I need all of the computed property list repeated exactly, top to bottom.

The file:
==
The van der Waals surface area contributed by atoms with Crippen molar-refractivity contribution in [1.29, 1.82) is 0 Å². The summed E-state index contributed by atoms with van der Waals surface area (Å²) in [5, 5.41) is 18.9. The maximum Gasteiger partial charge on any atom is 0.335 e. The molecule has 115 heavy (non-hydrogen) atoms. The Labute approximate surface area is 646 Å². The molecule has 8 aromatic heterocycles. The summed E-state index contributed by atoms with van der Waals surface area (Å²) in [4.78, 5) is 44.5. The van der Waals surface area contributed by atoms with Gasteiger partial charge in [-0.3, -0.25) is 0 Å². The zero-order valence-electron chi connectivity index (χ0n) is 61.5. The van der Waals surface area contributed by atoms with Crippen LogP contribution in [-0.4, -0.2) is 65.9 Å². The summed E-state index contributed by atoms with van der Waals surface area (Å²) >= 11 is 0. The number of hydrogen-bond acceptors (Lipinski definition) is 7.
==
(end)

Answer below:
The van der Waals surface area contributed by atoms with Crippen molar-refractivity contribution in [1.29, 1.82) is 0 Å². The summed E-state index contributed by atoms with van der Waals surface area (Å²) in [5, 5.41) is 18.9. The maximum Gasteiger partial charge on any atom is 0.335 e. The molecule has 115 heavy (non-hydrogen) atoms. The Labute approximate surface area is 646 Å². The molecule has 8 aromatic heterocycles. The summed E-state index contributed by atoms with van der Waals surface area (Å²) in [4.78, 5) is 44.5. The van der Waals surface area contributed by atoms with Gasteiger partial charge in [-0.3, -0.25) is 0 Å². The zero-order valence-electron chi connectivity index (χ0n) is 61.5. The van der Waals surface area contributed by atoms with Crippen LogP contribution in [-0.4, -0.2) is 65.9 Å². The summed E-state index contributed by atoms with van der Waals surface area (Å²) >= 11 is 0. The number of hydrogen-bond acceptors (Lipinski definition) is 7.